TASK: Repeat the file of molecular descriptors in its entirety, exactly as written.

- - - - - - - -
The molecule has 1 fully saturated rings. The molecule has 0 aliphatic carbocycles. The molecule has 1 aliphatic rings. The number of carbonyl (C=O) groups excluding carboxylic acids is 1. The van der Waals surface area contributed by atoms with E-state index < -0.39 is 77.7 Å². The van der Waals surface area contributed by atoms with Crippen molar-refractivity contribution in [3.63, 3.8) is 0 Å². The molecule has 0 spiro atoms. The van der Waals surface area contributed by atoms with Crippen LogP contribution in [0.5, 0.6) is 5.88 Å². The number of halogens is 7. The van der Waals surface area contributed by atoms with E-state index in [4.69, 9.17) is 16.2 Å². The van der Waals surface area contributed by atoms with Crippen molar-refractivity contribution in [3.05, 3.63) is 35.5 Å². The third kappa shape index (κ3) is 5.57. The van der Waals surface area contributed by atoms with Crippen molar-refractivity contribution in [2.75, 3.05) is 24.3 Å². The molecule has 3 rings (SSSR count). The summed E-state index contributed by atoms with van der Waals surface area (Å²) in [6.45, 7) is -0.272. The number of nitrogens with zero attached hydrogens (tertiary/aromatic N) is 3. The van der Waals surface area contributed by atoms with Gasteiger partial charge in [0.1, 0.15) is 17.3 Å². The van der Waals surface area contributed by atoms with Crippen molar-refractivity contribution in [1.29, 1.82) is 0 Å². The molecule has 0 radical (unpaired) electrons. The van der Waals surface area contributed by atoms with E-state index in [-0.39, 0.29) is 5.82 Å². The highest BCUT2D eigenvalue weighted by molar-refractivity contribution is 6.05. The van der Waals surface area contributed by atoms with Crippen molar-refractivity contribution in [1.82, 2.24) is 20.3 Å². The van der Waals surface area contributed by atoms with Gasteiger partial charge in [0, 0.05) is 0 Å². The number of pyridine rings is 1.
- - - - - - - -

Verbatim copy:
The molecule has 1 fully saturated rings. The molecule has 0 aliphatic carbocycles. The molecule has 1 aliphatic rings. The number of carbonyl (C=O) groups excluding carboxylic acids is 1. The van der Waals surface area contributed by atoms with E-state index < -0.39 is 77.7 Å². The van der Waals surface area contributed by atoms with Crippen molar-refractivity contribution in [3.63, 3.8) is 0 Å². The molecule has 0 spiro atoms. The van der Waals surface area contributed by atoms with Crippen LogP contribution in [0.5, 0.6) is 5.88 Å². The number of halogens is 7. The van der Waals surface area contributed by atoms with E-state index in [4.69, 9.17) is 16.2 Å². The van der Waals surface area contributed by atoms with Crippen molar-refractivity contribution in [3.05, 3.63) is 35.5 Å². The third kappa shape index (κ3) is 5.57. The van der Waals surface area contributed by atoms with Crippen molar-refractivity contribution in [2.75, 3.05) is 24.3 Å². The molecule has 3 rings (SSSR count). The summed E-state index contributed by atoms with van der Waals surface area (Å²) in [6.45, 7) is -0.272. The number of nitrogens with zero attached hydrogens (tertiary/aromatic N) is 3. The van der Waals surface area contributed by atoms with Gasteiger partial charge in [0.1, 0.15) is 17.3 Å². The van der Waals surface area contributed by atoms with Crippen molar-refractivity contribution in [1.29, 1.82) is 0 Å². The molecule has 0 radical (unpaired) electrons. The van der Waals surface area contributed by atoms with E-state index in [-0.39, 0.29) is 5.82 Å². The highest BCUT2D eigenvalue weighted by molar-refractivity contribution is 6.05. The van der Waals surface area contributed by atoms with Crippen molar-refractivity contribution in [1.82, 2.24) is 20.3 Å². The van der Waals surface area contributed by atoms with Gasteiger partial charge in [0, 0.05) is 0 Å². The number of pyridine rings is 1.